Sneak more fruits and vegetables into your day
With spring approaching, it’s the perfect time to make a healthy change. So start fresh this spring by adding vegetables and fruits to your daily routine.
Adults should eat 1 ½ to 2 cups of fruit and 2 to 3 cups of vegetables every day. Yet in Georgia, only 12% of adults are eating enough fruit — and only 8.5% are getting the recommended amount of vegetables.* So, how do you add more of these important foods to your meals? Try these simple tips.
1. Brighten up breakfast with fruit. Whether you add bananas to oatmeal or include sliced oranges with eggs, start the day with a serving of fruit. Another option? Avocado toast. Slice avocado onto whole wheat bread for a healthy — and filling — breakfast. You can add a squeeze of lemon juice, cayenne pepper, or a (small) sprinkling of sea salt for extra flavor.
2. Commit to eating greens. Add a salad — either for your main meal or as a side — to your daily routine. You can dress it up with an array of colorful veggies — and fruits — such as red peppers, roasted sweet potatoes, or sliced apples.
3. Sneak veggies into favorites. There’s no shame in sneaking veggies into your favorite recipes — especially if it helps your kids eat them. So layer zucchini in lasagna, put leeks in chicken noodle soup, or add finely chopped veggies to scrambled eggs. And sometimes just including veggies or fruits on a favorite dish — like mushrooms or pineapples on pizza — will up your intake. If you need inspiration, you can find endless recipe options with just a quick online search.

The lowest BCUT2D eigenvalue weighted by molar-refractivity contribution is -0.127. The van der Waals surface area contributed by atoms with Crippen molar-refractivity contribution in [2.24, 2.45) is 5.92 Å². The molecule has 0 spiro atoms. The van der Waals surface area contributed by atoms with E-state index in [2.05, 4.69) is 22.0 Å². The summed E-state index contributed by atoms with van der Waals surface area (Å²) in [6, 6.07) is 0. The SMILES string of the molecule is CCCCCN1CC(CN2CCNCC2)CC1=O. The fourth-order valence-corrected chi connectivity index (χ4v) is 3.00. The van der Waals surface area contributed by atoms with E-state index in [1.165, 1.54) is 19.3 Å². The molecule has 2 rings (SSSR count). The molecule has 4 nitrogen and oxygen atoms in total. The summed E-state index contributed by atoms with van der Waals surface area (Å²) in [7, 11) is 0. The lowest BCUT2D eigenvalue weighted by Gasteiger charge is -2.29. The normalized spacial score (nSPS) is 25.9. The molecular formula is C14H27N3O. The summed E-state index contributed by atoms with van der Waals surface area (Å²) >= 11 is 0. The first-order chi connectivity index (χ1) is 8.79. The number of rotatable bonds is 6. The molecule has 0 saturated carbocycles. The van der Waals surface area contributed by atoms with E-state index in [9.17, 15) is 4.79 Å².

4. Snack smart. Skip the plate of cookies and instead choose veggies, like carrots, red peppers, and celery with hummus dip as an afternoon snack. Or freeze grapes for a cool and refreshing treat. Need a pick-me-up after a long meeting? Avoid chips and chocolate and instead try a Greek yogurt parfait with blueberries, a brain boosting superfood. It’s a tasty treat — without the empty calories.
5. Spice up your smoothies. Instead of only fruit, mix kale, spinach, or celery leaves into your next smoothie. You can also use flavorful — and healthy — spices like ginger and turmeric for an added kick. You’ll get a dose of healthy living in one glass.
So remember to keep fruits and veggies on hand — that way it’s easy to include them in your next meal. By making produce a part of your eating habits, you’ll set yourself for a healthy start to spring.
Did you know?
Kaiser Permanente Georgia is sponsoring the relaunch of a community garden program with 2 Clayton County schools, Mount Zion Elementary and Primary schools. Children will get hands-on experience with gardening and learn about the benefits of fresh fruits and veggies. And this program aligns with teachers’ curriculums — giving them new tools to teach academic skills in a healthy, outdoor setting — and helps kids thrive.
*“Georgia Action Guide on Fruits and Vegetables,” CDC.gov, accessed, December 17, 2018, cdc.gov/nutrition/data-statistics/pdfs/Georgia_StateActionGuide_Sept2018_508.pdf.
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